Hungary's bad bank could start buying toxic assets from October
NYIREGYHAZA, Hungary, Sept 5
NYIREGYHAZA, Hungary, Sept 5 (Reuters) - Hungary's "bad bank" will open a six-month window probably from October for the country's banks to offload their toxic commercial property loans and foreclosed real estate, the central bank's vice governor said on Friday.
The National Bank of Hungary said in July the bad bank would be set up by September or October and would be more of an asset manager, as it would not be linked to any bailout but would aim to clean banks' balance sheets.
Vice Governor Adam Balog told a conference of economists in eastern Hungary that the asset manager would buy project loans of above 500 million forints ($2.1 million) and foreclosed real estate above the value of 200 million forints from banks.
He said the asset manager would probably exist for 10 years, but did not say how it would be funded.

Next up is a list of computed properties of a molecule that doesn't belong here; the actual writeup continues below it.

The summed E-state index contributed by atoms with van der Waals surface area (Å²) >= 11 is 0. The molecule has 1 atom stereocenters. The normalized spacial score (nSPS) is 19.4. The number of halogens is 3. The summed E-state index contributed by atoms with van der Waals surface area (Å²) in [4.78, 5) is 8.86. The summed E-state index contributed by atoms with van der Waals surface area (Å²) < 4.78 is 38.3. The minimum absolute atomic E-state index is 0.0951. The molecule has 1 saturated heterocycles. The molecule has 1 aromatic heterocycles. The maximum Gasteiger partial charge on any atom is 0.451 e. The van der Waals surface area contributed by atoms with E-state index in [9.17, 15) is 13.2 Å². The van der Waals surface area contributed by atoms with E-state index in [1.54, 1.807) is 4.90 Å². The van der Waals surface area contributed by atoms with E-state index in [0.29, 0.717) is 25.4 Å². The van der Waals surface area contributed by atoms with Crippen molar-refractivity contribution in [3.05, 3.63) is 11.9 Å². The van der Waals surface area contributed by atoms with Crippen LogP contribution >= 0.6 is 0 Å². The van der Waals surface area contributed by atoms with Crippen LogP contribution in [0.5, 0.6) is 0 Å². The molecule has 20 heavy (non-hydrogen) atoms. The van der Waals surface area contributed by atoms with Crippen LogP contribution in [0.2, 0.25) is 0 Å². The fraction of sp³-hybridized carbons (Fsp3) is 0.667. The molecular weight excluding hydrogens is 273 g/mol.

He also said it would buy banks' assets "at market price" but did not specify.
Balog said non-performing loans were draining banks' liquidity and were hampering lending, and the asset manager would help resolve this problem.
After a court decision, Hungary's banks now face a blow from new government measures to help borrowers that could cost the sector 900 billion forints this year in refunds to clients for past interest rate and fee increases.
A planned conversion of a pile of household foreign currency loans into forints could impose further losses on the banks, which have already been paying one of Europe's highest sector taxes since 2010.
Banks operating in Hungary include Austria's Erste and Raiffeisen, Italy's Intesa and UniCredit , as well as Hungarian lender OTP.
(1 US dollar = 242.0100 Hungarian forint) (Reporting by Krisztina Than; Editing by Mark Potter)